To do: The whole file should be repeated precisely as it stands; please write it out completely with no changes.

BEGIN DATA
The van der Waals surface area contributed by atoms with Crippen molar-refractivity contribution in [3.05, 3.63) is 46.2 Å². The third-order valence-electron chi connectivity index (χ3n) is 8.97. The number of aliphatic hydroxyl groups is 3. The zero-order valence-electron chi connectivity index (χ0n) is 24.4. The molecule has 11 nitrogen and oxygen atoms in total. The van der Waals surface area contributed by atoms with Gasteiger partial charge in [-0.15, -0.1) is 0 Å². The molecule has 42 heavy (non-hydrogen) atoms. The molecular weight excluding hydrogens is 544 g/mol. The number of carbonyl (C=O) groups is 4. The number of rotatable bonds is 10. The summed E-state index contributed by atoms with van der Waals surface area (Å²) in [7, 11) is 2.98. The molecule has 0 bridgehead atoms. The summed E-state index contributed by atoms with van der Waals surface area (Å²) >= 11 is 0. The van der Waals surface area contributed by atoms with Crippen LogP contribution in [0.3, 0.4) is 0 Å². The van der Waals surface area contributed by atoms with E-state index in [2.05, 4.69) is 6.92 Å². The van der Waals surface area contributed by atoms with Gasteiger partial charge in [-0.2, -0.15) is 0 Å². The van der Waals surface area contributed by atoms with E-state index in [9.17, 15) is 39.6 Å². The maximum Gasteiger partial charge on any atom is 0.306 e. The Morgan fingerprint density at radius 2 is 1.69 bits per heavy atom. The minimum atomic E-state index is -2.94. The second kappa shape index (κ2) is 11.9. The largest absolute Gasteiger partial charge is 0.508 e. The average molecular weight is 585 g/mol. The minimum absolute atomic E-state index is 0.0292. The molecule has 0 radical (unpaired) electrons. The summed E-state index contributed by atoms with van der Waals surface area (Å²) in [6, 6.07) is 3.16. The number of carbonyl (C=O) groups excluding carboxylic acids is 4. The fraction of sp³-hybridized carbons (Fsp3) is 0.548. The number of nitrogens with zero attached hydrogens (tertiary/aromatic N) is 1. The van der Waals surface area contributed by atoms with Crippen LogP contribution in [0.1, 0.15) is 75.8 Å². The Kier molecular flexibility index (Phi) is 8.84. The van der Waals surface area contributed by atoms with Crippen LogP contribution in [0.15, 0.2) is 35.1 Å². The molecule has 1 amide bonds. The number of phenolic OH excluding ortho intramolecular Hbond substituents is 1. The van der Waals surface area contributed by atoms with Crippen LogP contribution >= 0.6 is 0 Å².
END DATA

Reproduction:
The van der Waals surface area contributed by atoms with Crippen molar-refractivity contribution in [3.05, 3.63) is 46.2 Å². The third-order valence-electron chi connectivity index (χ3n) is 8.97. The number of aliphatic hydroxyl groups is 3. The zero-order valence-electron chi connectivity index (χ0n) is 24.4. The molecule has 11 nitrogen and oxygen atoms in total. The van der Waals surface area contributed by atoms with Gasteiger partial charge in [-0.15, -0.1) is 0 Å². The molecule has 42 heavy (non-hydrogen) atoms. The molecular weight excluding hydrogens is 544 g/mol. The number of carbonyl (C=O) groups is 4. The number of rotatable bonds is 10. The summed E-state index contributed by atoms with van der Waals surface area (Å²) in [7, 11) is 2.98. The molecule has 0 bridgehead atoms. The summed E-state index contributed by atoms with van der Waals surface area (Å²) >= 11 is 0. The van der Waals surface area contributed by atoms with Crippen LogP contribution in [0.3, 0.4) is 0 Å². The van der Waals surface area contributed by atoms with E-state index in [2.05, 4.69) is 6.92 Å². The van der Waals surface area contributed by atoms with Gasteiger partial charge in [-0.2, -0.15) is 0 Å². The van der Waals surface area contributed by atoms with E-state index in [9.17, 15) is 39.6 Å². The maximum Gasteiger partial charge on any atom is 0.306 e. The Morgan fingerprint density at radius 2 is 1.69 bits per heavy atom. The minimum atomic E-state index is -2.94. The second kappa shape index (κ2) is 11.9. The largest absolute Gasteiger partial charge is 0.508 e. The average molecular weight is 585 g/mol. The minimum absolute atomic E-state index is 0.0292. The molecule has 0 radical (unpaired) electrons. The summed E-state index contributed by atoms with van der Waals surface area (Å²) in [6, 6.07) is 3.16. The number of carbonyl (C=O) groups excluding carboxylic acids is 4. The fraction of sp³-hybridized carbons (Fsp3) is 0.548. The number of nitrogens with zero attached hydrogens (tertiary/aromatic N) is 1. The van der Waals surface area contributed by atoms with Crippen LogP contribution in [0.1, 0.15) is 75.8 Å². The Kier molecular flexibility index (Phi) is 8.84. The van der Waals surface area contributed by atoms with Crippen LogP contribution in [0.15, 0.2) is 35.1 Å². The molecule has 1 amide bonds. The number of phenolic OH excluding ortho intramolecular Hbond substituents is 1. The van der Waals surface area contributed by atoms with Crippen LogP contribution >= 0.6 is 0 Å².